Here we go again. The battery I got at NAPA (not sure if it was Interstate or not) was made by East Penn. East Penn is a major manufacturer and now NAPA is not having problems with their batteries since going to East Penn. I don’t know who made the Delco battery I bought a couple months ago but have had good luck with it. Can’t remember what color it is-either blue or silver. The Acura battery was made by Johnson Controls and only lasted 3 1/2 years. I don’t buy Walmart anymore. The last one was dead in one year and they hassled on the replacement. Others I’ve had never made it past three years. So I wouldn’t be afraid of East Penn or Delco but the best you can do is test them once in a while so you can replace them before they fail. I now have a tester.
By ‘breaking it good’.
I don’t need to re-read the post, @VDCdriver. The OP has a Kirkland battery in the car and can compare it to the new Interstate battery. If the battery case looks identical, chances are that they are the same battery, just relabeled. He could take a picture of the Interstate with his smart phone at the store from a few angles and compare it to the battery in the car.
The NAPA battery I bought last fall was made in South Korea.
@insightful Made me thinking; would batteries from North Korea be better/have more “power”
But would you like the erratic way they exercise their power?
No worry, it’ll just explode!
I seem to remember that Interstate batteries have a white case with a green top . . . ?
And Kirkland Signature batteries had a black case
If I were correct, that would mean Kirkland Signature batteries are not relabeled interstate batteries
But I’m well aware of the fact that Johnson Controls makes a LOT of batteries, which are not sold under their own name. So it’s entirely possible, perhaps even likely, that both brands are made by Johnson Controls
I checked my recent purchase (8/2015) from Costco; it is interstate with black case and has a 48 month warranty.
As far as the “off Topic” credits up here, someone really lacks any sense of humor.
Interstate labeled batteries come with white or black cases depending on the product.
The last time that I looked in the back of the Interstate truck I saw black case batteries labeled Honda, Acura, Volvo and Lexus. OEM replacement batteries share the same case but may not have the same contents.
Identifying the case does not indicate if two batteries are alike. From my experience Mopar and Lexus replacement batteries (both supplied by the Interstate distributor) have the same case failures, they crack near the positive post. The performance failures are different, the Mopar batteries fail like a light bulb, open circuit. This results in the vehicle being towed in as the charging system voltage is unstable causing the vehicle to stall. The Lexus battery will go dead over night but can be jump started and recharged allowing a few hours of driving and the ability to restart. Both battery failure examples occur between 18 and 24 months in a hot weather driving environment, there is no difference in life span.
The point is a case is a case, what is inside makes a difference. Each manufacture and retailer has its specifications.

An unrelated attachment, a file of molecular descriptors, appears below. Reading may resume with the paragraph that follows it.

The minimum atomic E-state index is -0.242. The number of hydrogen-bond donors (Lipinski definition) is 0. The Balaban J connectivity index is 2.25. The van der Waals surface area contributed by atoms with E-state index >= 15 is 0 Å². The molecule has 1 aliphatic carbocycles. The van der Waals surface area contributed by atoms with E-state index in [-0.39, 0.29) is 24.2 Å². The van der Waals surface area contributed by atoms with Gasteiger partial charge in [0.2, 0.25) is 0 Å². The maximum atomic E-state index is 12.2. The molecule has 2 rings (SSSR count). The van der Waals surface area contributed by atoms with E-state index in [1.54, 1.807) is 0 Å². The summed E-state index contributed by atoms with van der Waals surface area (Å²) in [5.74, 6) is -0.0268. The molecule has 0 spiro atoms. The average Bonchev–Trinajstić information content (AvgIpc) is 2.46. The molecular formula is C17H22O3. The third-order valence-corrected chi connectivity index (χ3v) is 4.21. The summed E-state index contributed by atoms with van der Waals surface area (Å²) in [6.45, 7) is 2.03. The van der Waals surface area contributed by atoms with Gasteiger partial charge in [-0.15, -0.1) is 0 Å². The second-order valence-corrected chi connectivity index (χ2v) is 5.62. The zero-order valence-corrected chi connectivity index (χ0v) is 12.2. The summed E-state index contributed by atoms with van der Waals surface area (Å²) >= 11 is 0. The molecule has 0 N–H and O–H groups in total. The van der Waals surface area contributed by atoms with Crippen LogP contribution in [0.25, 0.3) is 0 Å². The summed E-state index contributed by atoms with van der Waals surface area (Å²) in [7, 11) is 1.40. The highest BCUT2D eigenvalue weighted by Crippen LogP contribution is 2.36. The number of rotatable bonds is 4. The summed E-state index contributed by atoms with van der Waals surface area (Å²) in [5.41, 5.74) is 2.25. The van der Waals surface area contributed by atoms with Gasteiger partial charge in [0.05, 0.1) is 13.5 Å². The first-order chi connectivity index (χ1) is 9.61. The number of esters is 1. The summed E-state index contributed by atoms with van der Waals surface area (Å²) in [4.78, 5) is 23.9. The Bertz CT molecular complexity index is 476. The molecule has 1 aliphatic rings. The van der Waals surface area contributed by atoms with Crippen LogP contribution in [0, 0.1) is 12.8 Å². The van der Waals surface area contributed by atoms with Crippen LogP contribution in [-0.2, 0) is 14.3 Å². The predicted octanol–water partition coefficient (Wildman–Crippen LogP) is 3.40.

Yes, the now-discontinued Kirkland batteries were manufactured by Johnson Controls.
Nevada makes good points above–as usual. True, there are only a few battery manufacturers but that really has nothing to do with the quality of different brands. Each end seller will have their own specifications and requirements from the factory. Just because three different brands may be manufactured by Johnson Controls doesn’t mean they’ll all be of the same quality and have the same lifespan.
Personally, my experience with Interstate batteries was not very good and I quit using/selling them years ago.
Reminds me of the post here a few days ago about all gas being the same because it comes from the same refinery.
Does that mean that your chicken dinner and my pork chops taste the same because they were made in the same kitchen?
Does that mean that the Corvette and the Citation were of the same quality because they were both built by Chevrolet?
@asemaster - you are making important point here.
My way of saying, there is no more “Made in …” but “Made for …” is what counts.
When I said this, someone responded saying - yeah BMW is being made in the US.
So which battery should I get going forward? I know @George_San_Jose stated it matters on the size of the battery per Consumer reports - any others?
Also some people pointed on fixing - this is a good idea because new products seems to have more issues than oldies. So how to fix - slow charging?
I apologize for the super noob question, but how do you fully charge the battery? If it’s an external charger of some kind, can you give some suggestions that won’t break the bank?
Consider a battery maintainer; some have desulfate function. Your local Costco may carry one.
@ryanbarrett96 - take it to a part store and they will charge it for you - usually free of charge
Costco only has non-desulfating chargers, but Amazon has a decent selection.
This has essentially nothing to do with recent glomming-on to this thread, but to return to the original theme of this thread, I can report that–for at least the past 12 months–Costco has ceased having Johnson Controls manufacture batteries that are branded as “Kirkland” batteries. Instead, all of the batteries sold at Costco are now branded as “Interstate” batteries.
Is there a substantive difference, subsequent to this rebranding?
Probably not, but for those who are hung-up on the brand name on a battery’s case, perhaps this reality can…finally…put this thread to rest.
Sorry, not quite to rest. I just came from a Costco on Vancouver Island, and the batteries are branded as Kirkland Signature, with 36 month replacement warranty and 100 month limited warranty. They say “Lifecycle Technology for maximum life” on the label. Obviously things are different outside of the US.